Drive to the ancient city of Sardis, the capital of the ancient Lydian kingdom from 6th C BC (Rev. 3:1-6) and home of the famous king Croesus. There we will see the marble court with a beautiful facade with marble columns, passing the large palaestra we will come to a large Jewish Synagogue built in Roman times, then we walk out to the ancient street lined with ancient Roman and Byzantine shops. Next proceed to the great Temple of Artemis built during the Hellenistic ages and offers a spectacular view having the acropolis of Sardis in the background. Thenl visit Philadelphia (Rev. 3:7-13) referred to as the New Jerusalem, one of the sites of Seven Churches of Asia, to see the church of St. John. Afternoon drive to Hierapolis tour the spectacular natural site of Pamukkale. Its hot thermal springs of calcium spill over the plateau’s edge creating dazzling white formations called Cotton Castles. Visit the ruins of Hierapolis which also was the home of Papias and Epicitus, early Christian writers and Philip the Evangelist. The Martyrium of St. Philip, an octagonal chamber has recently been discovered. Overnight: Pamukkale.
A short drive from Pamukkale is Laodicea, another site of the Seven Churches of Revelation. Laodicea was founded in the 2nd C: BC by the Seleucid king Antiochus II Theos who named it for his wife. Laodicea is known as Laodicea-ad-Lycum, since there were many other towns named Laodicea founded by the Seleucid kings. Laodicea soon became a prosperous city after trading its fine quality purple-color wool. Overnight: Pamukkale.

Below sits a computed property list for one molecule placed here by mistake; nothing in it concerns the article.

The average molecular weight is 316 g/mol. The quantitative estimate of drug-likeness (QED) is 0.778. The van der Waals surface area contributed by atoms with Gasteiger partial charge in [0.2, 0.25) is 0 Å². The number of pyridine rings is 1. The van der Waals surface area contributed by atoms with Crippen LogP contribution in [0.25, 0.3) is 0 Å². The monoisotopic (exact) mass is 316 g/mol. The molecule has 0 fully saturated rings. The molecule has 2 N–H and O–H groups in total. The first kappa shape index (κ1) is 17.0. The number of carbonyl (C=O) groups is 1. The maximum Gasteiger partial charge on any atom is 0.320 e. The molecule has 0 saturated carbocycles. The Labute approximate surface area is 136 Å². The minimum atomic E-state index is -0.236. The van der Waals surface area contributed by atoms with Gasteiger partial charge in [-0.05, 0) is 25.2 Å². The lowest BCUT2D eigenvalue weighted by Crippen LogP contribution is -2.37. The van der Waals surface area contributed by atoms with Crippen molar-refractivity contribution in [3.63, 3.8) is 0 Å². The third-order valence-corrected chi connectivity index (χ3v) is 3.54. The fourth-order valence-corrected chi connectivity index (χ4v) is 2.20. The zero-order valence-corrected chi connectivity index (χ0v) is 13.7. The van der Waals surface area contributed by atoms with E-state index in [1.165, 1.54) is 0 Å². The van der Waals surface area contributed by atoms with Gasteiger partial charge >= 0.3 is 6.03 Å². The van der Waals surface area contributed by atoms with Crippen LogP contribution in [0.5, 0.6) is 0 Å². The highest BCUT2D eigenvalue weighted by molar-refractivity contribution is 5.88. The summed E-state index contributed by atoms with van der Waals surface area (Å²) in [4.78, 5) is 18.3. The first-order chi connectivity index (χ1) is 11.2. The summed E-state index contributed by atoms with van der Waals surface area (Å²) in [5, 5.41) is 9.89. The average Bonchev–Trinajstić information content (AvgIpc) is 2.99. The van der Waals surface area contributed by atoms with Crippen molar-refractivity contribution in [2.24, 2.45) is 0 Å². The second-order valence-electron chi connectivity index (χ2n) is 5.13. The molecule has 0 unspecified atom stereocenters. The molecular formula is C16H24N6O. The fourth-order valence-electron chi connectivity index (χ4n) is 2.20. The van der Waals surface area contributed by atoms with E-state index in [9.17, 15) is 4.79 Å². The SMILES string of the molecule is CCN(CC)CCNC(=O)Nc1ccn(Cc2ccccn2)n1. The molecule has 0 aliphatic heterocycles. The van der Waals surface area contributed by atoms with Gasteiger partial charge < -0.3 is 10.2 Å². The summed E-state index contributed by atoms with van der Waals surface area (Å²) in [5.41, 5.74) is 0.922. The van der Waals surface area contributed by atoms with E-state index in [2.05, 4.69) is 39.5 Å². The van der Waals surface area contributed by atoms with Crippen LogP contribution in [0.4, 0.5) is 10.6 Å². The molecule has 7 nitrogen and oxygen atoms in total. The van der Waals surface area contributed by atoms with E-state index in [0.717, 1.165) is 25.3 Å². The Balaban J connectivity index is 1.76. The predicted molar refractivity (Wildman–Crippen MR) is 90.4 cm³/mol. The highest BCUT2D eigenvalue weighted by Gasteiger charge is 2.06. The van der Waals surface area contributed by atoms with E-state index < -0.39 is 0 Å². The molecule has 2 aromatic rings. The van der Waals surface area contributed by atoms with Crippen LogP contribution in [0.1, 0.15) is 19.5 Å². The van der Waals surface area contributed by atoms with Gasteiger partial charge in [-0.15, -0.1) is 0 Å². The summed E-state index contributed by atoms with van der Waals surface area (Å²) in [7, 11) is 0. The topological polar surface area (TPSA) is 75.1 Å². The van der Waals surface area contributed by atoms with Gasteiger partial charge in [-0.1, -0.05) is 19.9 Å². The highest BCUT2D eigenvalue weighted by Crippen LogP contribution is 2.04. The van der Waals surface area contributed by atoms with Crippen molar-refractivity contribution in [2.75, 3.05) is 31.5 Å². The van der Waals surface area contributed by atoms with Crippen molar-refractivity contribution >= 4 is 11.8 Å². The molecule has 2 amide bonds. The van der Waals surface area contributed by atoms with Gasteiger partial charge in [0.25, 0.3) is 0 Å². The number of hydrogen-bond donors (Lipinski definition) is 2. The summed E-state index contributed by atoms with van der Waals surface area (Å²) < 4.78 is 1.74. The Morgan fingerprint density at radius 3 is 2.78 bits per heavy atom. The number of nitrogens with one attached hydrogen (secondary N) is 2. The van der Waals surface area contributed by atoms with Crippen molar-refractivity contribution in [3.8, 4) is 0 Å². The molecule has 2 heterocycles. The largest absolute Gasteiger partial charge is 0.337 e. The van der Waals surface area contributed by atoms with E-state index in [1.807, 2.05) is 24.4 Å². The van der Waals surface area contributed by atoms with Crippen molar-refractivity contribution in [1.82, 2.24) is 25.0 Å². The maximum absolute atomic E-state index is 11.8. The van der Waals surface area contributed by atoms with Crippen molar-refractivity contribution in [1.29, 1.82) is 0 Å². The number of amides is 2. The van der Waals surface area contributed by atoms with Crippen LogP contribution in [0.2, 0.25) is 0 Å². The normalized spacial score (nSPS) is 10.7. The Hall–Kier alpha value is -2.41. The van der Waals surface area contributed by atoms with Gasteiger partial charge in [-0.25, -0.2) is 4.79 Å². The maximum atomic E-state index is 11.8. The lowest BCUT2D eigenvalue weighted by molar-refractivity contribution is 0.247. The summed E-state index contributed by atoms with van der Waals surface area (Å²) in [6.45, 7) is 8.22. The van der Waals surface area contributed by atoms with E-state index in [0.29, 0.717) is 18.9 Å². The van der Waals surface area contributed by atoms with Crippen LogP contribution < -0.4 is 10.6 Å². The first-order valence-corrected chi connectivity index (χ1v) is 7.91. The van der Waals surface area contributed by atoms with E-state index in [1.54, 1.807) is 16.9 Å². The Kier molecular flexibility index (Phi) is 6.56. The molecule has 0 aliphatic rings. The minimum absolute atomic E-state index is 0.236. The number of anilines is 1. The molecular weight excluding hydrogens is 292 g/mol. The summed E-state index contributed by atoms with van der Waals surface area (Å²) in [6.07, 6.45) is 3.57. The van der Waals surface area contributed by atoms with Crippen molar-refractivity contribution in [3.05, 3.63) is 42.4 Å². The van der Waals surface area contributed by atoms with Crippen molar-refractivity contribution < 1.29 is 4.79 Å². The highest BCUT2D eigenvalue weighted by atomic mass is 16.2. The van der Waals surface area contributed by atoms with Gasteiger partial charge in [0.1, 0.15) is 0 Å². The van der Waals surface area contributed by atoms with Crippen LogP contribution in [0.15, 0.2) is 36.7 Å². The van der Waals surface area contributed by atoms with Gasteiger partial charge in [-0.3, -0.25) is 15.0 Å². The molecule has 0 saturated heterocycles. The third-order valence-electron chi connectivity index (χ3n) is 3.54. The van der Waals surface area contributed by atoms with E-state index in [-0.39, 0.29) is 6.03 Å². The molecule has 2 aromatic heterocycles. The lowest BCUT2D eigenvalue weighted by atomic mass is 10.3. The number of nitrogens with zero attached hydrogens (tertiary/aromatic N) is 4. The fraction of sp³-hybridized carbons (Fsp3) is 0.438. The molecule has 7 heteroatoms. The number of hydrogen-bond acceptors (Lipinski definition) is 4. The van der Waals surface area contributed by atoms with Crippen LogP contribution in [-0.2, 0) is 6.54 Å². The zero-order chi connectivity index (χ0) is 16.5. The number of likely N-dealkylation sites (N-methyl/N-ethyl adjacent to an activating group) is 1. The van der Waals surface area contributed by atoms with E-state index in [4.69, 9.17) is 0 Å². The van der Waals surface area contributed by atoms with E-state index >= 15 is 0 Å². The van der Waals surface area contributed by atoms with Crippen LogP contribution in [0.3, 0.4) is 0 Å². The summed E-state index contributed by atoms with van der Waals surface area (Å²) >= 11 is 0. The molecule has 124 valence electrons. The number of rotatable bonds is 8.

Drive to Bursa which was once the first capital of Ottoman Empire. Visit the Grand Mosque constructed of golden-hued limestone from Mt. Olympus (Uludag) It was the first congregational mosque erected in 1399 by the Ottomans. It is a typical pillared mosque, very much in Seljukian tradition, a big rectangular building with immense portals on three sides and a forest of supporting columns inside. Next visit the 26 Green Mosque was built during the reign of Mehmet 1 (1413-21). It is one of the great master works of the Ottoman religious architecture and superbly beautiful building in a fine setting and it represents a turning- point in Turkish architectural style. Facing the Green Mosque, rather higher up, is the Green Tomb (Yesil Turbe) of Mehmet I. The decoration inside and outside combine to make the tomb as one of the most beautiful buildings in Turkey. Overnight: Bursa.
Head out to Nicea (Iznik) occupies the site of ancient Nikaia, founded by Antigonos, Alexander the Great’s general in the 4th C.B.C. After suffering destruction in a number of earthquakes it was rebuilt by Hadrian and thereafter enjoyed a period of great prosperity after the triumph of Christianity, it became an important missionary center. At the First Council of Nicaea in 325 the Arian heresy, which denied the divinity of Christ, was condemned and the Nicaean Creed, which sets out the criteria of Christian orthodoxy, was formulated. The first steps were also taken to establish formal co-operation between church and state. In 325 Nicaea, the see of a bishop, was the meeting-place of the First Ecumenical Council (Council of Nicaea). In 787 the Seventh Ecumenical Council which condemned iconoclasm met in Nicaea. Cross Marmara Sea and arrive at Istanbul. Overnight: Istanbul.
Depart for transfer to the airport and our services end here.